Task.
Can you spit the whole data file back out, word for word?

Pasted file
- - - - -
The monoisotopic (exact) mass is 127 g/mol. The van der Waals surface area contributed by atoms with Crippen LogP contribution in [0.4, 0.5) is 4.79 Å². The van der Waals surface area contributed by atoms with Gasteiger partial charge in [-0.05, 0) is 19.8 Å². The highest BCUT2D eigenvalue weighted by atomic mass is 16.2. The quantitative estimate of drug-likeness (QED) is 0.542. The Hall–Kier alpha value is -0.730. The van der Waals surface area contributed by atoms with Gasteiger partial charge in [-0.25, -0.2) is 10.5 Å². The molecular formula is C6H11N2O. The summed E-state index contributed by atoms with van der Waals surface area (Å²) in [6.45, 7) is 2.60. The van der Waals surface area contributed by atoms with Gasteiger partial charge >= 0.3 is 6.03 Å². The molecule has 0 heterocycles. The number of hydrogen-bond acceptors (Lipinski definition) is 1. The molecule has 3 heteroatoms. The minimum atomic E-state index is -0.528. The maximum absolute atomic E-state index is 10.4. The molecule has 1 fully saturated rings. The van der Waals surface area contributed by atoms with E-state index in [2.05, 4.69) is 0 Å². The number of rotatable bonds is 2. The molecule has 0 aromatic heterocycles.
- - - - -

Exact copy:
The monoisotopic (exact) mass is 127 g/mol. The van der Waals surface area contributed by atoms with Crippen LogP contribution in [0.4, 0.5) is 4.79 Å². The van der Waals surface area contributed by atoms with Gasteiger partial charge in [-0.05, 0) is 19.8 Å². The highest BCUT2D eigenvalue weighted by atomic mass is 16.2. The quantitative estimate of drug-likeness (QED) is 0.542. The Hall–Kier alpha value is -0.730. The van der Waals surface area contributed by atoms with Gasteiger partial charge in [-0.25, -0.2) is 10.5 Å². The molecular formula is C6H11N2O. The summed E-state index contributed by atoms with van der Waals surface area (Å²) in [6.45, 7) is 2.60. The van der Waals surface area contributed by atoms with Gasteiger partial charge >= 0.3 is 6.03 Å². The molecule has 0 heterocycles. The number of hydrogen-bond acceptors (Lipinski definition) is 1. The molecule has 3 heteroatoms. The minimum atomic E-state index is -0.528. The maximum absolute atomic E-state index is 10.4. The molecule has 1 fully saturated rings. The van der Waals surface area contributed by atoms with E-state index in [2.05, 4.69) is 0 Å². The number of rotatable bonds is 2. The molecule has 0 aromatic heterocycles.